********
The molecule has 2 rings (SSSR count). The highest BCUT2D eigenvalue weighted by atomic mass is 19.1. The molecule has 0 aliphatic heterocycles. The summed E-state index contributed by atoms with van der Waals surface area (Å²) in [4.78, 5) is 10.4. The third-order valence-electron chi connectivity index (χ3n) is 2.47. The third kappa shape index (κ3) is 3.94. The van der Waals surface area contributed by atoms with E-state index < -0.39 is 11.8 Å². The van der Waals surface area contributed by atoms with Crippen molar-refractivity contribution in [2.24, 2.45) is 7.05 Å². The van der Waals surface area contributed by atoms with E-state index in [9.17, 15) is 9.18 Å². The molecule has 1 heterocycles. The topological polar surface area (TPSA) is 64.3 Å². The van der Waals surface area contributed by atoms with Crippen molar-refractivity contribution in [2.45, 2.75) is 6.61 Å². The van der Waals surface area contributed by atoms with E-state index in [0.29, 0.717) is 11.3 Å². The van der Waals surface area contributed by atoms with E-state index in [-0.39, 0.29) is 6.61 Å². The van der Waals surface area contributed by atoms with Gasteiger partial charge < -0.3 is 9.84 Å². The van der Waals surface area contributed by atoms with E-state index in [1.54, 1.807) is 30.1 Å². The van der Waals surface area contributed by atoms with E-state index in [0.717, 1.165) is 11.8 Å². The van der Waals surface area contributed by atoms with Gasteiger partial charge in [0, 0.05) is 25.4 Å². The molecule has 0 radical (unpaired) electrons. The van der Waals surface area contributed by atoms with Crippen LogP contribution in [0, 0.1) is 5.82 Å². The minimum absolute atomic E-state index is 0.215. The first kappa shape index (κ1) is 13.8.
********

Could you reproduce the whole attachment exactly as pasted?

The molecule has 2 rings (SSSR count). The highest BCUT2D eigenvalue weighted by atomic mass is 19.1. The molecule has 0 aliphatic heterocycles. The summed E-state index contributed by atoms with van der Waals surface area (Å²) in [4.78, 5) is 10.4. The third-order valence-electron chi connectivity index (χ3n) is 2.47. The third kappa shape index (κ3) is 3.94. The van der Waals surface area contributed by atoms with E-state index < -0.39 is 11.8 Å². The van der Waals surface area contributed by atoms with Crippen molar-refractivity contribution in [2.24, 2.45) is 7.05 Å². The van der Waals surface area contributed by atoms with E-state index in [9.17, 15) is 9.18 Å². The molecule has 1 heterocycles. The topological polar surface area (TPSA) is 64.3 Å². The van der Waals surface area contributed by atoms with Crippen molar-refractivity contribution in [2.45, 2.75) is 6.61 Å². The van der Waals surface area contributed by atoms with E-state index in [0.29, 0.717) is 11.3 Å². The van der Waals surface area contributed by atoms with E-state index in [-0.39, 0.29) is 6.61 Å². The van der Waals surface area contributed by atoms with Gasteiger partial charge < -0.3 is 9.84 Å². The van der Waals surface area contributed by atoms with E-state index in [1.54, 1.807) is 30.1 Å². The van der Waals surface area contributed by atoms with E-state index in [0.717, 1.165) is 11.8 Å². The van der Waals surface area contributed by atoms with Gasteiger partial charge in [0, 0.05) is 25.4 Å². The molecule has 0 radical (unpaired) electrons. The van der Waals surface area contributed by atoms with Crippen LogP contribution in [0, 0.1) is 5.82 Å². The minimum absolute atomic E-state index is 0.215. The first kappa shape index (κ1) is 13.8.